Since he composed 'Due canzoni per orchestra' (1957) at age 20, Otto Ketting has been one of the most prominent Dutch composers. In every sense, he is involved in musical practice: In addition to composing, he was long active as a trumpeter, music journalist, and (still today) a conductor. According ...
Mentioned in the biography of
Biography Otto Ketting
Since he composed 'Due canzoni per orchestra' (1957) at age 20, Otto Ketting has been one of the most prominent Dutch composers. In every sense, he is involved in musical practice: In addition to composing, he was long active as a trumpeter, music journalist, and (still today) a conductor. According to Jan Zekveld, artistic director of the Saturday Matinee concert series: “If composition means ordering sound in time, Ketting does that in an inimitable way. That sound is always recognizable. His work area, his material covers centuries of music history. His way of working is of our time, like that of Stravinsky: ordering, commentating, manipulating, sometimes winking.” Ketting describes himself as a “block composer” (something he says he inherited from jazz), but also a true Romantic: “I strive for a certain emotion. I can’t bear pieces that have nothing to say but notes.” His opera Ithaka (1986) introduced the theme of “the journey” to his music, and it has remained a dominant factor in nearly all of his subsequent compositions.
1935 - 1953
On September 3, Otto Ketting is born in Amsterdam, the son of the composer and musician Piet Ketting. He studies composition with his father and, later, the trumpet at the Royal Conservatory in The Hague.
1954 - 1961
Otto Ketting plays the trumpet in The Hague Philharmonic. At the first Gaudeamus Music Week, he wins second prize for 'Passacaglia' (1957), for orchestra, and in 1958, first prize for 'Due canzoni per orchestra' (1957).
1961 - 1966
Otto Ketting studies composition with Karl Amadeus Hartmann in Munich. He writes music for ballet and film such as Bert Haanstra's 'Alleman' (1963).
1967 - 1974
Ketting teaches composition at the Rotterdam Conservatory (until 1971) and at the Royal Conservatory in The Hague (1971-1974). ). 'Time Machine', written for the Nederlands Blazers Ensemble is premiered on May 5, 1972 in Rotterdam. In 1973, Otto Ketting receives the Kees van Baaren Prize for 'Time Machine'. It is performed 180 times in the Netherlands and abroad, it is the most frequently played Dutch orchestral piece. Ketting is also active as a conductor of contemporary music.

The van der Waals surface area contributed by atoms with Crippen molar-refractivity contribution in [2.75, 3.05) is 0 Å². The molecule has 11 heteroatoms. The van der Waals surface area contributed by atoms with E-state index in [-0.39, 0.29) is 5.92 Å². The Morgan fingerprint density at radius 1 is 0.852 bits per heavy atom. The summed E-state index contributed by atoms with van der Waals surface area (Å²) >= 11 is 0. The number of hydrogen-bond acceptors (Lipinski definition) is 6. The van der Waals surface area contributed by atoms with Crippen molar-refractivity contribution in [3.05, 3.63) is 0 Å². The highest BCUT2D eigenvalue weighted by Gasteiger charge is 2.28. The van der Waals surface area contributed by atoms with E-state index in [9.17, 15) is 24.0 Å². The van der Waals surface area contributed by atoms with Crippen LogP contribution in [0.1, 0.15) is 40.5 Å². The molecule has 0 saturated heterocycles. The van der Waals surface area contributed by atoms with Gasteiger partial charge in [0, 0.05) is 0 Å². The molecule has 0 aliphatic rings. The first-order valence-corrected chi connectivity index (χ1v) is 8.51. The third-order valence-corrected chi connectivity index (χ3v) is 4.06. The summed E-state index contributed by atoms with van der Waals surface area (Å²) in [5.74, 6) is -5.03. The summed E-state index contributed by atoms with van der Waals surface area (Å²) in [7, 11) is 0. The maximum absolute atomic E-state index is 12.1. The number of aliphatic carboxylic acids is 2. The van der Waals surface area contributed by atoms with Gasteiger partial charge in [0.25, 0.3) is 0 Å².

1974 - 1977
Otto Ketting writes two chamber operas: 'Dummies' (libretto Bert Schierbeek) is premiered on November 14 1974 at the Circustheater in Scheveningen, and 'O, gij, rhinoceros' (1977) is premiered on June 8, 1977 in Rotterdam.
1978 - 1991
Otto Ketting leads various contemporary music ensembles at the Rotterdam Conservatory.
1980 - 1986
For the 'Symphony for Saxophones and Orchestra' (1978), Otto Ketting wins the Matthijs Vermeulen Prize and second prize at the 1980 International Rostrum of Composers of UNESCO’s International Music Council. In 1981, he is a co-founder of the Vermeulen Foundation, an organisation that promotes Matthijs Vermeulen’s music. The book 'De Ongeruste Parapluie: Notities over Muziek 1970-1980' [The Uneasy Umbrella: Notes on Music 1970-1980] is published in 1981 by Ulysses in The Hague. In 1986, the new Muziektheater in Amsterdam opens with his third opera 'Ithaka'.
On October 6, Otto Ketting himself conducts the première of the 'Symphony No. 3' with the Radio Philharmonisch Orkest in the Amsterdam Concertgebouw on the occasion of the 30th concert of the series Vara Matinee.
1992 - 1994
Otto Ketting wins the 1992 Barlow Prize for his 'Symphony No. 3'. He completes a cycle of four orchestral pieces – commissioned by various entities – consisting of 'De Overtocht' [The Passage] (1992), 'Het Oponthoud' [The Delay] (1993), 'De Aankomst' [The Arrival] (1993), and 'Kom, Over de Zeeën' [Come, Over the Seas] (1994).
Otto Ketting is the central composer of the biennial Festival in de Branding in The Hague. The book 'Time Machine', by and about Ketting (eds. Maarten Brandt and Ton Hartsuiker) is published by Donemus.
The Brabant Orchestra honours the 75-year-old composer with a 'Ketting Driedaagse' [Three Days of Ketting], focusing on his work in various concerts in Eindhoven from November 12 to 14.
The '6th Symphony' is premiered on February 4, with the Radio Filharmonisch Orkest and conductor James Gaffigan at the ZaterdagMatinee in Amsterdam. Otto Ketting dies on December 13, in The Hague.
Discography Otto Ketting
Symphony no. 3 - The light of the sun
|Type and year||CD, 1991|
|Label||BVHaast, CD 9105|
|Type and year||CD, 1993|
|Label||Composers Voice, CV 21|
|Type and year||CD, 1996|
|Label||Composers Voice, CV 55|
|Type and year||CD, 2000|
|Label||Composers Voice, CV 96|
|muzikant||Limburgs Symfonie Orkest|
Early Orchestral Works
|Type and year||CD, 2007|
|Label||Etcetera, KTC 1349|
Symphonies 3 & 4 - Printemps
|Type and year||CD, 2008|
|Label||Etcetera, KTC 1373|
Harrie Starreveld - Imaginary Landscape
|Type and year||CD, 1997|
|Label||NM Classics, NM 92068|
|componist||Ton de Leeuw|
Ed Spanjaard - Ketting
|Type and year||CD, 1997|
|Label||Donemus, CV 55|
In the discography you will find all recordings that have been released listed chronologically. We restrict ourselves to the title, the type of audio, year of publication or recording, label, list of guest musicians, plus any comments on the issue.